Second Biggest Homesteading Mistake

Recently I gave you my advice on the biggest homesteading mistake that we’ve made so far, which was that you must be prepared in every way before getting any livestock.

Are you ready for our next biggest regret?

Our home. Well, more specifically our mortgage.

Actually, this really ought to be The Number One Biggest Mistake!

You see, when we bought our home as a foreclosure, we had not yet even thought about homesteading. I’d dreamed of beginning a garden one day, but raising livestock had never even crossed my mind!

But once we’d been in the home for a couple of months we began thinking about the possibility of learning to become more self sufficient. And then my husband’s parents gave us a bunch of chickens, and that sorta got the ball rolling!

If only we could have planned ahead! If only we had had this notion of self reliance before we parked a house here, and committed to monthly enslavement.

I get a TON of emails and comments from readers who tell me that they dream of homesteading, and that they are working towards being able to get some land and raise their own food one day too. If you are one of these people, please me hear when I say,


Our mortgage is the source of all of our troubles! If only we didn’t have it, we would be free to do so many other things! But until we get this home paid for we are prisoners of the system. Jerry has to work and work and work just to keep this roof over our heads. And I am left to carry the burden of managing the homestead by myself. We are very limited in what we can do here on our land because of our financial situation.

If we could do it all over again, if we had known where our hearts were going to lead us, we would have moved our paid-for single wide trailer out here and lived in that until we had saved enough money to pay cash to build a home.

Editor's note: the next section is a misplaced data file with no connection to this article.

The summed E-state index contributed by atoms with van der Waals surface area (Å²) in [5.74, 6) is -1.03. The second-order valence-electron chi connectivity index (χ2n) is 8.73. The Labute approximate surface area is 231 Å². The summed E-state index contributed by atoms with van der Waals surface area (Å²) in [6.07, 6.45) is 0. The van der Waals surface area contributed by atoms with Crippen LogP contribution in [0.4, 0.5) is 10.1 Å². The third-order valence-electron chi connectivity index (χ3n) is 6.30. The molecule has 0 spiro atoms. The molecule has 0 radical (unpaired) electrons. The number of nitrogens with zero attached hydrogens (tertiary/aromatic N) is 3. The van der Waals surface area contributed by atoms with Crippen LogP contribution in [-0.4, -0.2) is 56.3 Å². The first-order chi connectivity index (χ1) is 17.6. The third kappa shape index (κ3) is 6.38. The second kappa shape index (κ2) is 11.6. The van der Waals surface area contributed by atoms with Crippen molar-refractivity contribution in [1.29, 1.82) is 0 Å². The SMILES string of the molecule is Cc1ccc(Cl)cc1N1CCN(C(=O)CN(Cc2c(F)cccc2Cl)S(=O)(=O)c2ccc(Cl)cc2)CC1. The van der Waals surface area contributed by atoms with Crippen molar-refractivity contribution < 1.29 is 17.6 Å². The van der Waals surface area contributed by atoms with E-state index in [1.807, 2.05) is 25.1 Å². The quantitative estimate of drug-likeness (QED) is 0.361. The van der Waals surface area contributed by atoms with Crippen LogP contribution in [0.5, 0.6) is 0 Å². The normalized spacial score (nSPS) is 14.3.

Unfortunately, we cannot turn the hands of the clock back. We cannot undo this mortgage. Believe me, if we could sell this home off of our land, and be debt free right now, we would in a heartbeat. The best I can do is simply warn you not to make the same mistake. If you want to be self sufficient, don’t put on the chains of debt. You’ll never be free as long as you owe somebody something.

About Kendra 1035 Articles
A city girl learning to homestead on an acre of land in the country. Wife and homeschooling mother of four. Enjoying life, and everything that has to do with self sufficient living.


  1. Amen to that! Until I got so far over my head in debt, I’d never given a mortgage a 2nd thought. Right now I’m rebuilding from my mortgage disaster by renting and saving. My next home may be a 40 year old single-wide trailer, but it’s going to be paid for FAST!

  2. Kendra – I know you are very frustrated right now, but a while ago I clicked on your post as to how you acquired this house and spent so much time fixing it up. It is highly desirable to be debt free, but you have a really nice little place that you paid minimal money for, put in a lot of sweat equity and it is very very nice. Enjoy it and your accomplishments.

  3. Thank you SO much for posting this. No matter how much I (we?) know that debt is slavery, the things we can get through it appear so enticing that it’s blinding. It is such a humbling and ABSOLUTELY NECESSARY reminder what the cost truly is to go into debt. My husband and I bought a fixer-upper for $162,000 when we first got married (absolutely not what we truly wanted), and I still remember the horror of seeing the actual amount we will have paid at the end of our 30 year loan: over $350,000… for a piece of crap.

    Debt is NOT necessary, and I only hope we can be strong enough to stand firm in that belief. Thank you so much again! I’ll be praying for relief of your enslavement both financially and emotionally.

  4. Kendra, Have you thought of “renting” out parts of your property for others to Garden or keep a couple of hogs – you get to reap some of what they sow and the burden to take care of the property is somewhat lifted. Just a thought.

  5. You are learning very fast. Mortgages are one of the ways this country has gotten itself into trouble. The banks allowed people to pay increasing more for houses that were not worth the cost. Why? The reason is that as the a houses went from $80K to $100K to $140K etc the banks would get increasing amount of interest revenue. Why did the government allow this to happen? The government then could collect higher taxes on the higher paid prices. People then had to make more money to pay on these debts, and thus more taxes. This is all collapsing now.